Initially, the test of object recognition/spatial memory in these pigs required habituation to a testing apparatus, which was a 152 cm x 152 cm box (90 cm height) with a latchable gate, and attachment locations for the fixture of various objects with a carabiner (Fig 1). Habituation was initiated by bringing the apparatus into the housing room each day during feeding for 10 d. Eventually, pigs were introduced into the box individually with the door unlatched, and then repeatedly with the door latched for 5 min. This occurred three times for each pig and confirmed object exploration in our apparatus. Food was placed in the box to promote a positive association with entering the testing apparatus, and various objects were latched in the box for pigs to explore. Researchers monitored pig behavior during box visits and discouraged jumping. The interior of the testing apparatus was washed with a high-pressure water hose to eliminate scent cues between animal visits. Memory testing was initiated on day 15 when researchers, who were blinded to experimental groups, recorded the time that pigs spent exploring 4 objects; all pigs were tested with all 4 objects at least once during the testing phase. For these tests, the objects are listed arbitrarily as: (A) a wooden coat hanger, (B) a can strainer, (C) a large metal spoon and (D) a hammer holder. All objects were selected at random and distributed such that object preference was controlled. Exploration was defined as the visual or physical orientation towards a spatially controlled object. The majority of exploration consisted of visual orientation with their snout within 10 cm of the object, but also consisted of rooting or manipulating the object with their snout and/or front hooves.

Fig 1. Schematic of testing apparatus.

The testing apparatus was a 152 x 152 cm box with a latchable door. The rectangles within the box perimeter represent sites where objects could be attached for pig exploration. Fig 1a-c: 4-Object Test. The initial exposure is represented in (Fig 1a), the second exposure (Fig 1b) and the test exposure (Fig 1c). In (Fig 1c), subscript M denotes that this object has been moved from the previous exposure. Fig 1d: 24-Hour Recall Test. During one episode, pigs were tested to distinguish between novel object C and object A (Fig 1d). Object A1 was viewed 24-h prior during the 4-object test in Fig 1c. Fig 1e-f: Short-Term 2-Object Test. The initial exposure (Fig 1e) and the test exposure (Fig 1f). In (Fig 1f), the object D is novel.

4-Object test

After the morning feed on day 15, the pigs entered the testing apparatus individually to complete a 4-object test (Fig 1A–1C). This test is based on one of the variations of the novel object recognition memory task described by [33]. Briefly, single pigs entered the box to initially explore for 5 min four object A’s that were fixed at specific locations within the apparatus (Fig 1A). The time that the pig explored each object was recorded, and after the pig exited the apparatus, the objects were removed and four object B’s were fixed at four novel locations (Fig 1B). The pig re-entered the box 50 min later and explored the object B's for 5 min. Before entering the apparatus for the final time 10 min later, researchers manipulated the objects to show pigs a combination of “older” object A’s and “recent” object B’s at either familiar (stationary) (i.e., A1 or B1) or novel (moved) locations (i.e., AM or BM) (Fig 1C). Object exploration times were recorded for 5 min.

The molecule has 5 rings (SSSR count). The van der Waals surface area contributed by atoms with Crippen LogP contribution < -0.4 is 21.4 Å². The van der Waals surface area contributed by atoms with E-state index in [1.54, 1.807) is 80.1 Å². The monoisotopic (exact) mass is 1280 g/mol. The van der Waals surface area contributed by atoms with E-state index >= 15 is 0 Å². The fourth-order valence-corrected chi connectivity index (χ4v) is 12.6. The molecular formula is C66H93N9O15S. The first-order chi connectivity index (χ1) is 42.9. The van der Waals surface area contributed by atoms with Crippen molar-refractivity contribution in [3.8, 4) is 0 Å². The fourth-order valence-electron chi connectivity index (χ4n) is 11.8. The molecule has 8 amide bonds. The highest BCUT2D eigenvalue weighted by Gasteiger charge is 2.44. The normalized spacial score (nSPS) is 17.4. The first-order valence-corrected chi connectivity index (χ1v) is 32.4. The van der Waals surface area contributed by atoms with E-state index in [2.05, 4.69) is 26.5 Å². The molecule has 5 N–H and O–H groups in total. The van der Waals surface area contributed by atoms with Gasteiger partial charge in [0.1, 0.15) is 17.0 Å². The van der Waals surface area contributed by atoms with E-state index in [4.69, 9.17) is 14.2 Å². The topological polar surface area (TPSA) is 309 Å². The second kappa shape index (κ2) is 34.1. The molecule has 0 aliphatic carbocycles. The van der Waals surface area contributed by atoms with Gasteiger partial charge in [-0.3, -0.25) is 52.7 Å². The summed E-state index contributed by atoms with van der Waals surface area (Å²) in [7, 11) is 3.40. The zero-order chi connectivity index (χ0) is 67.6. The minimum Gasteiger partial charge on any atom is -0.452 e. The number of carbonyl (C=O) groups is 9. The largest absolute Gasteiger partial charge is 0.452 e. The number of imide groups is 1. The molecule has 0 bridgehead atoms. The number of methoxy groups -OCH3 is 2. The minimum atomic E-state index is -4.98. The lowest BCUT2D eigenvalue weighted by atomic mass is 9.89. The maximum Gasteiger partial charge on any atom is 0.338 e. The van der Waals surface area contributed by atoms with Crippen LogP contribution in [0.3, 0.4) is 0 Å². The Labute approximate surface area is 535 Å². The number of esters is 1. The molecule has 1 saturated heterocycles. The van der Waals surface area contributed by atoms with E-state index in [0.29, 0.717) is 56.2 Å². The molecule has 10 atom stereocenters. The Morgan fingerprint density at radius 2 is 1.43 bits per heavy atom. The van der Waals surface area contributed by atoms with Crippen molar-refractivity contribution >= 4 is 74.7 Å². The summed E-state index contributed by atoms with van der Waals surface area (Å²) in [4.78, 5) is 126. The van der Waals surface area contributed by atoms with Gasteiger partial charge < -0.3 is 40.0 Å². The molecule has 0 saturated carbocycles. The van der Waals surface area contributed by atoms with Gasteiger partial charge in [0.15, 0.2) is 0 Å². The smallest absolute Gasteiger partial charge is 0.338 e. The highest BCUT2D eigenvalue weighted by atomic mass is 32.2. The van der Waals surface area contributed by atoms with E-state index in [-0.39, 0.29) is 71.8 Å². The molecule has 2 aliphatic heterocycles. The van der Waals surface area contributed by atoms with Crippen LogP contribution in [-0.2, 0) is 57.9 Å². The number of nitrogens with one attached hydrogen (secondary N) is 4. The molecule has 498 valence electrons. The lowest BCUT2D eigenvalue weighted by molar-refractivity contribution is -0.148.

24-Hour recall test

After the morning feed on day 16, pigs were introduced one at a time into the testing apparatus to determine whether they recalled objects/locations from the previous day (Fig 1C). Pigs entered the apparatus containing two fixed objects; one object was seen the previous day and was in a familiar location (e.g., Object A1 from the 4-object test), and the other object was novel (i.e., Object C), which was also placed in a familiar (i.e., stationary) location (Fig 1D). Object exploration time was monitored for 5 min.

Short-term 2-object test

After the morning feed on day 17, pigs explored the testing apparatus with two identical object C's at fixed locations for 5 min (Fig 1E). Pigs were tested 20 min later when researchers replaced one of the objects with novel object D (i.e., novel object in stationary location) and each pig was allowed to explore for 5 min (Fig 1F).

Tissue collection

On day 18–19, pigs received their morning feed and were transported by truck to the small animal care facility on the Memorial University campus in covered crates. Anesthesia was induced with isoflurane (1–2%) in oxygen (1.5 L/min) within 1.5 h of feeding. Blood was sampled from the jugular vein and the liver was rapidly removed to euthanize the animal by exsanguination. The top of the skull was removed by making cuts along the saggital and coronal planes of the cranium with a saw. Brains were carefully removed and wet weights obtained. Using ice-cold instruments, the intact cerebellum was removed, followed by one entire hemisphere (side was counterbalanced across both the control and supplementary fed pig groups); both structures were placed in bags and frozen in liquid nitrogen, the remaining hemisphere was placed in a plastic tray on ice and the hippocampus, PFC and caudate nucleus were quickly excised and frozen in liquid nitrogen (excision techniques based on [34]). Tissues were stored at -80°C until analysis.